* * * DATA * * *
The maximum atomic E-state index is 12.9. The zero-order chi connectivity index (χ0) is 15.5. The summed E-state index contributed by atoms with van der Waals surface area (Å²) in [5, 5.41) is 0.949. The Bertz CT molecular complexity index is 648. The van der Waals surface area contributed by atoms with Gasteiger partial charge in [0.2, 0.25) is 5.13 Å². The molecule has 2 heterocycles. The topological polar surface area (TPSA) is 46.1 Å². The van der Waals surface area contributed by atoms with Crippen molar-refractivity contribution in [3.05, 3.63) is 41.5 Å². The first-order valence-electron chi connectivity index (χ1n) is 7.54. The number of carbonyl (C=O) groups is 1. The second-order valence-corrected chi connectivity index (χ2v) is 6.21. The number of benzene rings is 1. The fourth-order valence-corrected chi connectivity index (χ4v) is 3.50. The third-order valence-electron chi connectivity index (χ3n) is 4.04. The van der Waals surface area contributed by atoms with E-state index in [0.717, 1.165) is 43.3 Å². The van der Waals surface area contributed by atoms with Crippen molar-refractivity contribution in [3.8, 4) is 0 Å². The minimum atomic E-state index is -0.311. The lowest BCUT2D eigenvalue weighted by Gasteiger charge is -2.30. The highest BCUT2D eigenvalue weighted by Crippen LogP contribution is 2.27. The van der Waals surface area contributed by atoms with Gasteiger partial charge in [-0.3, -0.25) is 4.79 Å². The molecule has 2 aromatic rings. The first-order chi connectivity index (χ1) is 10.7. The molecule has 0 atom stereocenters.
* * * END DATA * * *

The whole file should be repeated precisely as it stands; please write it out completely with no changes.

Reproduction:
The maximum atomic E-state index is 12.9. The zero-order chi connectivity index (χ0) is 15.5. The summed E-state index contributed by atoms with van der Waals surface area (Å²) in [5, 5.41) is 0.949. The Bertz CT molecular complexity index is 648. The van der Waals surface area contributed by atoms with Gasteiger partial charge in [0.2, 0.25) is 5.13 Å². The molecule has 2 heterocycles. The topological polar surface area (TPSA) is 46.1 Å². The van der Waals surface area contributed by atoms with Crippen molar-refractivity contribution in [3.05, 3.63) is 41.5 Å². The first-order valence-electron chi connectivity index (χ1n) is 7.54. The number of carbonyl (C=O) groups is 1. The second-order valence-corrected chi connectivity index (χ2v) is 6.21. The number of benzene rings is 1. The fourth-order valence-corrected chi connectivity index (χ4v) is 3.50. The third-order valence-electron chi connectivity index (χ3n) is 4.04. The van der Waals surface area contributed by atoms with E-state index in [0.717, 1.165) is 43.3 Å². The van der Waals surface area contributed by atoms with Crippen molar-refractivity contribution in [3.8, 4) is 0 Å². The minimum atomic E-state index is -0.311. The lowest BCUT2D eigenvalue weighted by Gasteiger charge is -2.30. The highest BCUT2D eigenvalue weighted by Crippen LogP contribution is 2.27. The van der Waals surface area contributed by atoms with Gasteiger partial charge in [-0.3, -0.25) is 4.79 Å². The molecule has 2 aromatic rings. The first-order chi connectivity index (χ1) is 10.7. The molecule has 0 atom stereocenters.